A guard is stabbed by a prisoner with a stolen kitchen knife and is rushed to the hospital.  This happens quickly and without a lot of detail or gore. As in the other books in the series, there's also talk of the violent pasts of the gangsters who now reside on Alcatraz. 


Moose is sexually attracted to his best friend Annie, who has grown into a willowy young lady. They mutually decide to kiss each other and enjoy that first kiss -- sweet and age-appropriate. 

Drinking, Drugs & Smoking

What parents need to know

Parents need to know that Al Capone Does My Homework: A Tale from Alcatraz is engaging and interesting, just like the first two books in the series: the Newbery Honor Book Al Capone Does My Shirts and Al Capone Shines My Shoes. Moose comes into his own as his responsibility for caring for his autistic sister increases. Their relationship develops as he grows to understand that Natalie isn't just a burden, but an intelligent person and his older sister. Moose's best friend Annie also matures and develops from a boxy kid to a tall, willowy young woman. He becomes attracted to her and is both confused and pleased by his attraction (an insightful view into blossoming love. There's one sweet, age-appropriate kiss. The kids on the Rock are intrigued by the convicts as well as afraid and disgusted by their creepy behavior, such as eating live bugs, and their dangerous criminal pasts. There's one incident of violence, when a guard is stabbed by a prisoner with a stolen kitchen knife and is rushed to the hospital. This happens quickly and without a lot of detail or gore.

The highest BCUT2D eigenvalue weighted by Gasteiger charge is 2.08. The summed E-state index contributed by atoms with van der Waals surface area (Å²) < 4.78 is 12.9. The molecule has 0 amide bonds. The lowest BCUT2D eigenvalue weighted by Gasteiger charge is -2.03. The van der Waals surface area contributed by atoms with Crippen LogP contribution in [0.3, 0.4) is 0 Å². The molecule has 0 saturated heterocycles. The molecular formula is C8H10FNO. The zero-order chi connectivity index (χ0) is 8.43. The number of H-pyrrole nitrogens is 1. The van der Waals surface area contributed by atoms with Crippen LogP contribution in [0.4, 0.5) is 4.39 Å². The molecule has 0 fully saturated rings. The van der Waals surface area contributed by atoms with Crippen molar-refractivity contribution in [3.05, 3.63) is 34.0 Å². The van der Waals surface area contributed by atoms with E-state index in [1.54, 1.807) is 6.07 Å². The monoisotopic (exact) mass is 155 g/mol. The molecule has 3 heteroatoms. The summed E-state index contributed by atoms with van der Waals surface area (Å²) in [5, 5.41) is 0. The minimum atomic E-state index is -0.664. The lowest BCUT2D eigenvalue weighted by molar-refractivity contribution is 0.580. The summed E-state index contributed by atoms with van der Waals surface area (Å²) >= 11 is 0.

User Reviews

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Kid, 11 years old May 11, 2021

This is a great book

I have no idea why the parents say age 18 but it is definitely not that. it's filled with drama action and a great representation of what it was like on th... Continue reading

What's the story?

It's the beginning of 1936 and Moose's father has just been promoted to the position of Assistant Warden of Alcatraz Federal Penitentiary. This causes Moose no end of worries, because with the promotion comes danger. Mean guard Darby Trixle is jealous of Moose's dad and feels he was more deserving of the warden job. Additionally, Moose hears rumors that the prisoners try to harm the wardens to score points on a sinister game they play among themselves. When a fire destroys his family's apartment and his autistic sister is blamed, Moose and his friends set out to solve the mystery of how the fire really started. Counterfeit money, a stolen knife, and a card-cheating scheme keep the pages turning in this intriguing story.